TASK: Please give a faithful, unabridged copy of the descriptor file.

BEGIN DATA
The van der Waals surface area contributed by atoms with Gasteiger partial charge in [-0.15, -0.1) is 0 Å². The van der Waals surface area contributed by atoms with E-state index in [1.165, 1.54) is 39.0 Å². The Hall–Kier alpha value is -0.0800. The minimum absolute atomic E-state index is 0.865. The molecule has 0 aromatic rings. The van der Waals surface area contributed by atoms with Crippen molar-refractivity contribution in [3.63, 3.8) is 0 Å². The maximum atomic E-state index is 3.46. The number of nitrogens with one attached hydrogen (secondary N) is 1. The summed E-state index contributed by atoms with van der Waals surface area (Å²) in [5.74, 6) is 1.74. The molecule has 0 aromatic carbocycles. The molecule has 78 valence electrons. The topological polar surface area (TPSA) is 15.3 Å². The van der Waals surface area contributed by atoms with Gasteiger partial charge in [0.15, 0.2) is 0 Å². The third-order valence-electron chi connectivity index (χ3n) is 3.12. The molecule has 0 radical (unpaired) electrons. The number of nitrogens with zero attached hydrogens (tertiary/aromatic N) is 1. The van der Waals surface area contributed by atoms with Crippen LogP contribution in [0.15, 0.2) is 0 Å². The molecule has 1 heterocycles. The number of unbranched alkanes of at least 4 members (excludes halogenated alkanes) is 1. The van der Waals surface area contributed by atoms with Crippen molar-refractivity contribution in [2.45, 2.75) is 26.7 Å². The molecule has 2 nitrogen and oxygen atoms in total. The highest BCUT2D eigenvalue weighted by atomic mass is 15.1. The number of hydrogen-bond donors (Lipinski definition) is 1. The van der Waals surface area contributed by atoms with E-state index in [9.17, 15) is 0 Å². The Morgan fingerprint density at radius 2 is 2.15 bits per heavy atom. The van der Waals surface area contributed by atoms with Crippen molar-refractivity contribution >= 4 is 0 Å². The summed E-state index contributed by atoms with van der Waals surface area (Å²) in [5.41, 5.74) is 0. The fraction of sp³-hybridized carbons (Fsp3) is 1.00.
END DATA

The van der Waals surface area contributed by atoms with Gasteiger partial charge in [-0.15, -0.1) is 0 Å². The van der Waals surface area contributed by atoms with E-state index in [1.165, 1.54) is 39.0 Å². The Hall–Kier alpha value is -0.0800. The minimum absolute atomic E-state index is 0.865. The molecule has 0 aromatic rings. The van der Waals surface area contributed by atoms with Crippen molar-refractivity contribution in [3.63, 3.8) is 0 Å². The maximum atomic E-state index is 3.46. The number of nitrogens with one attached hydrogen (secondary N) is 1. The summed E-state index contributed by atoms with van der Waals surface area (Å²) in [5.74, 6) is 1.74. The molecule has 0 aromatic carbocycles. The molecule has 78 valence electrons. The topological polar surface area (TPSA) is 15.3 Å². The van der Waals surface area contributed by atoms with Gasteiger partial charge in [0.15, 0.2) is 0 Å². The third-order valence-electron chi connectivity index (χ3n) is 3.12. The molecule has 0 radical (unpaired) electrons. The number of nitrogens with zero attached hydrogens (tertiary/aromatic N) is 1. The van der Waals surface area contributed by atoms with Crippen LogP contribution in [0.15, 0.2) is 0 Å². The molecule has 1 heterocycles. The number of unbranched alkanes of at least 4 members (excludes halogenated alkanes) is 1. The van der Waals surface area contributed by atoms with Crippen molar-refractivity contribution in [2.45, 2.75) is 26.7 Å². The molecule has 2 nitrogen and oxygen atoms in total. The highest BCUT2D eigenvalue weighted by atomic mass is 15.1. The number of hydrogen-bond donors (Lipinski definition) is 1. The van der Waals surface area contributed by atoms with E-state index in [9.17, 15) is 0 Å². The Morgan fingerprint density at radius 2 is 2.15 bits per heavy atom. The van der Waals surface area contributed by atoms with Crippen molar-refractivity contribution >= 4 is 0 Å². The summed E-state index contributed by atoms with van der Waals surface area (Å²) in [5.41, 5.74) is 0. The fraction of sp³-hybridized carbons (Fsp3) is 1.00.